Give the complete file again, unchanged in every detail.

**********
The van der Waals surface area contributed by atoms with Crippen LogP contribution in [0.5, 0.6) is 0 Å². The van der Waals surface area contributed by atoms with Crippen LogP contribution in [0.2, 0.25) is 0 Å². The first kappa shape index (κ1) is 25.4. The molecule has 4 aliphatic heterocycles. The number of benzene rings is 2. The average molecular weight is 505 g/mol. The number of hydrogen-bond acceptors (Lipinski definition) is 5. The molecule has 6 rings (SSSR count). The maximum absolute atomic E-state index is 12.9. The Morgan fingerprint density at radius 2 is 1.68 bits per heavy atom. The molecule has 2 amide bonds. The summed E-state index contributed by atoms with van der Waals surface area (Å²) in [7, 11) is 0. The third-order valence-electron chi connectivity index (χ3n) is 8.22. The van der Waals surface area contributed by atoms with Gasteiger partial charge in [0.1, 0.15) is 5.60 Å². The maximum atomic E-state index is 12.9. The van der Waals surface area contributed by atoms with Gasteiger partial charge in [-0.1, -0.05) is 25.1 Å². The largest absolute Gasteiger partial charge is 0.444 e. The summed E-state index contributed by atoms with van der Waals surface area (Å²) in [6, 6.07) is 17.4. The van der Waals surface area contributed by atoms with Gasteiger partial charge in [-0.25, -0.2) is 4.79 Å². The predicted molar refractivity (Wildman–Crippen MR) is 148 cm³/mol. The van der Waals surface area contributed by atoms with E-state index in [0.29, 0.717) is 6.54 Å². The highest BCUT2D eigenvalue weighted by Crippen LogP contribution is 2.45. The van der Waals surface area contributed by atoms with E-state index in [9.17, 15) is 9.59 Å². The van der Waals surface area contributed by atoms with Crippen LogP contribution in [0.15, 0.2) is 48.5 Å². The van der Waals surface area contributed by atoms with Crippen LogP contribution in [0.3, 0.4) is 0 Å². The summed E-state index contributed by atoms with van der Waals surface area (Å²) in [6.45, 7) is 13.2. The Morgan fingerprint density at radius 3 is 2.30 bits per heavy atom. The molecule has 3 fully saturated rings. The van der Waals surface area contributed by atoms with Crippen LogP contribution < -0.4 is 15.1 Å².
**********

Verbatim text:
The van der Waals surface area contributed by atoms with Crippen LogP contribution in [0.5, 0.6) is 0 Å². The van der Waals surface area contributed by atoms with Crippen LogP contribution in [0.2, 0.25) is 0 Å². The first kappa shape index (κ1) is 25.4. The molecule has 4 aliphatic heterocycles. The number of benzene rings is 2. The average molecular weight is 505 g/mol. The number of hydrogen-bond acceptors (Lipinski definition) is 5. The molecule has 6 rings (SSSR count). The maximum absolute atomic E-state index is 12.9. The Morgan fingerprint density at radius 2 is 1.68 bits per heavy atom. The molecule has 2 amide bonds. The summed E-state index contributed by atoms with van der Waals surface area (Å²) in [7, 11) is 0. The third-order valence-electron chi connectivity index (χ3n) is 8.22. The van der Waals surface area contributed by atoms with Gasteiger partial charge in [0.1, 0.15) is 5.60 Å². The maximum atomic E-state index is 12.9. The van der Waals surface area contributed by atoms with Gasteiger partial charge in [-0.1, -0.05) is 25.1 Å². The largest absolute Gasteiger partial charge is 0.444 e. The summed E-state index contributed by atoms with van der Waals surface area (Å²) in [6, 6.07) is 17.4. The van der Waals surface area contributed by atoms with Gasteiger partial charge in [-0.25, -0.2) is 4.79 Å². The predicted molar refractivity (Wildman–Crippen MR) is 148 cm³/mol. The van der Waals surface area contributed by atoms with E-state index in [0.29, 0.717) is 6.54 Å². The highest BCUT2D eigenvalue weighted by Crippen LogP contribution is 2.45. The van der Waals surface area contributed by atoms with E-state index in [9.17, 15) is 9.59 Å². The van der Waals surface area contributed by atoms with Crippen LogP contribution in [0.15, 0.2) is 48.5 Å². The van der Waals surface area contributed by atoms with Crippen LogP contribution in [0.3, 0.4) is 0 Å². The summed E-state index contributed by atoms with van der Waals surface area (Å²) in [6.45, 7) is 13.2. The Morgan fingerprint density at radius 3 is 2.30 bits per heavy atom. The molecule has 3 fully saturated rings. The van der Waals surface area contributed by atoms with Crippen LogP contribution < -0.4 is 15.1 Å².